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SEMO TIMES has unearthed yet another disturbing instance of former City Manager Doug Bagby’s careless management and costly inattention to the city’s fiscal health.
First, Bagby and his coalition on the council left the new leaders with a $3M deficit in the employees’ health insurance fund.
Next, the taxpayers footed the bill for successfully challenging the clever, but illegal, perpetual contract that Bagby orchestrated.
And now, the most recent instance of manipulation, playing sleight of hand with public money in the sale of City Cable.
Eight months and six days after City Council voted to sell the cable system, Utilities Manager Bill Bach stood before City Council on September 23 and said, “The ZCorum contract was not included” in the cable sale. He went on to say that the city’s agreement with ZCorum had “seventeen months remaining, at an approximate cost of $425,000.”
Bach also told council at the last meeting that ZCorum had agreed to reduce the balance owed by $187,500, as long as the remaining $237,500 was a one-time payment in full.
Bach was correct. On the “Excluded Contracts” list, page 188 of the fully-executed Purchase Agreement, one of the items reads:
Other Contracts which are Excluded Assets:
8. All agreements by and between the Seller and ZCorum…
But, if you look at the Purchase Agreement actually authorized by City Council on March 17, it says nothing about excluding the ZCorum contract.
To answer the obvious question: Yes, there were two versions of the Purchase Agreement for City Cable. The one council passed on March 17 containing 192 pages and the one signed and enacted with NewWave on April 1 with 218 pages.
SEMO TIMES finds it alarming that this little tidbit of information regarding a $425,000 liability was kept from the public during the transaction discussions.
In addition to this expense, the citizens were also not informed that the consultant was wired $187,500 by the city after the sale. That’s in addition to the $75,000 paid leading up to the sale. In all, a quarter of a million dollars was paid to the consultant for his work selling City Cable.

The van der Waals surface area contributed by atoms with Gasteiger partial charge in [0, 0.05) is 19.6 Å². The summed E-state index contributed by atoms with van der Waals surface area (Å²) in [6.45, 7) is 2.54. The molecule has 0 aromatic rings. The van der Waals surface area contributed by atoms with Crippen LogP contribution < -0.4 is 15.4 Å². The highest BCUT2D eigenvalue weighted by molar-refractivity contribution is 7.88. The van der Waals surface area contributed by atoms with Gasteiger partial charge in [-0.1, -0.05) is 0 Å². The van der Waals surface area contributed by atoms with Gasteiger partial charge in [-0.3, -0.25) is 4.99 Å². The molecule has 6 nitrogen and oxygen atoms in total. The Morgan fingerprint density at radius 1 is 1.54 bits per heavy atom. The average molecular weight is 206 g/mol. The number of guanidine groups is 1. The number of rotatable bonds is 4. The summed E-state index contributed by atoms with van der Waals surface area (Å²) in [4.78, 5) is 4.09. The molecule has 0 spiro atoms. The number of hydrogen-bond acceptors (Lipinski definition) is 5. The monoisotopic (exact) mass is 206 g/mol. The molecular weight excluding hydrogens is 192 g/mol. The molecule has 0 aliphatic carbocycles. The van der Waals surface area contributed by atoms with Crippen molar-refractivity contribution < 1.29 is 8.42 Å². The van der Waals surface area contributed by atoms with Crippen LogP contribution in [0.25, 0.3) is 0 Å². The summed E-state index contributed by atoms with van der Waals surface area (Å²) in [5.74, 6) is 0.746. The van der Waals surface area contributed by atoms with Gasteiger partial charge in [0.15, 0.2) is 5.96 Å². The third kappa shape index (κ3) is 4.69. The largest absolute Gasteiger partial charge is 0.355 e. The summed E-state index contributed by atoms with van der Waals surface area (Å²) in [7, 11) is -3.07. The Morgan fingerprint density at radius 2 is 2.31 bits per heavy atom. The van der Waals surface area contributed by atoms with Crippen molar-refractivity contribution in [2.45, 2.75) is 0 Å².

Our former leaders and the local Rust-owned daily newspaper continue to loudly criticize the progress of our new city leadership. They particularly cite the need for transparency, fiscal responsibility, and most recently, buying local.
The sale of City Cable is a prime example of how business used to be done in Poplar Bluff –backroom shuffling of multiple contracts, willfully neglecting to mention a $425k liability the city would be on the hook for, and paying $250k to an out-of-state consultant whose payday depended on rapidly closing the touted “now-or-never deal.”
Where were the cries for transparency, fiscal responsibility and “shop local then?”
Only those used to feeding at the public trough would be proud of the circumstances under which our former leaders sold City Cable.
It is embarrassing that months after the city sold all their assets in City Cable, we find out that exactly $500,000 of the $7M proceeds have been used to pay for things not forewarned by our leaders while pushing for the sale.
One thing we can tell you regarding that half-million dollars: You paid for it.Share: